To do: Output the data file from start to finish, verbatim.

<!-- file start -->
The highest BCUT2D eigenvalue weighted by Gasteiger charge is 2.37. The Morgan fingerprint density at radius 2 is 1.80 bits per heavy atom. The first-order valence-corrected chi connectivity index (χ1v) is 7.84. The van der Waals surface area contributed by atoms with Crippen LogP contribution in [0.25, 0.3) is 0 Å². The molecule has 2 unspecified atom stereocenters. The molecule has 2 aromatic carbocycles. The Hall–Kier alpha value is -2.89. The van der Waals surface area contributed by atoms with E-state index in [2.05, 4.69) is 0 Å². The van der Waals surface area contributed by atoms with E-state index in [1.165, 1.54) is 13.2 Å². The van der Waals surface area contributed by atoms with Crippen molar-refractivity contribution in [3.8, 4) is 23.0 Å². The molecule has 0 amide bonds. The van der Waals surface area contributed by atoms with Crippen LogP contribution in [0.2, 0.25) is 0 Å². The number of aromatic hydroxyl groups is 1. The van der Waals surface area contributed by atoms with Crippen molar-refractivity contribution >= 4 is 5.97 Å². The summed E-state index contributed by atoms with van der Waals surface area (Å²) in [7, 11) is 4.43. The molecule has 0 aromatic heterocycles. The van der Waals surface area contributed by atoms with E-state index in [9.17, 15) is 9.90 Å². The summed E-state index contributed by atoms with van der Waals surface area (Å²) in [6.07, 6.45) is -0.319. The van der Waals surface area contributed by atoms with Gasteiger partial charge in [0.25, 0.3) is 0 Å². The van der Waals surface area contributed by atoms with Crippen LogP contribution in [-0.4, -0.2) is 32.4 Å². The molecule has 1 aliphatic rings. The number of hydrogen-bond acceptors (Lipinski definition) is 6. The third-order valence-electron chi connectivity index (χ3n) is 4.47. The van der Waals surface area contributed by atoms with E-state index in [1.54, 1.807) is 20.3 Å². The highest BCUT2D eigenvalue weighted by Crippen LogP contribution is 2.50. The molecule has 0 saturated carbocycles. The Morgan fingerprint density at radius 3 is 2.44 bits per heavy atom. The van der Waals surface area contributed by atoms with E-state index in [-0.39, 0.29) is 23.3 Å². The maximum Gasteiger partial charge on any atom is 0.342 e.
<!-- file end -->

The highest BCUT2D eigenvalue weighted by Gasteiger charge is 2.37. The Morgan fingerprint density at radius 2 is 1.80 bits per heavy atom. The first-order valence-corrected chi connectivity index (χ1v) is 7.84. The van der Waals surface area contributed by atoms with Crippen LogP contribution in [0.25, 0.3) is 0 Å². The molecule has 2 unspecified atom stereocenters. The molecule has 2 aromatic carbocycles. The Hall–Kier alpha value is -2.89. The van der Waals surface area contributed by atoms with E-state index in [2.05, 4.69) is 0 Å². The van der Waals surface area contributed by atoms with E-state index in [1.165, 1.54) is 13.2 Å². The van der Waals surface area contributed by atoms with Crippen molar-refractivity contribution in [3.8, 4) is 23.0 Å². The molecule has 0 amide bonds. The van der Waals surface area contributed by atoms with Crippen LogP contribution in [0.2, 0.25) is 0 Å². The number of aromatic hydroxyl groups is 1. The van der Waals surface area contributed by atoms with Crippen molar-refractivity contribution >= 4 is 5.97 Å². The summed E-state index contributed by atoms with van der Waals surface area (Å²) in [7, 11) is 4.43. The molecule has 0 aromatic heterocycles. The van der Waals surface area contributed by atoms with E-state index in [9.17, 15) is 9.90 Å². The summed E-state index contributed by atoms with van der Waals surface area (Å²) in [6.07, 6.45) is -0.319. The van der Waals surface area contributed by atoms with Gasteiger partial charge in [0.25, 0.3) is 0 Å². The van der Waals surface area contributed by atoms with Crippen LogP contribution in [-0.4, -0.2) is 32.4 Å². The molecule has 1 aliphatic rings. The number of hydrogen-bond acceptors (Lipinski definition) is 6. The third-order valence-electron chi connectivity index (χ3n) is 4.47. The van der Waals surface area contributed by atoms with E-state index in [1.54, 1.807) is 20.3 Å². The highest BCUT2D eigenvalue weighted by Crippen LogP contribution is 2.50. The molecule has 0 saturated carbocycles. The Morgan fingerprint density at radius 3 is 2.44 bits per heavy atom. The van der Waals surface area contributed by atoms with E-state index in [-0.39, 0.29) is 23.3 Å². The maximum Gasteiger partial charge on any atom is 0.342 e.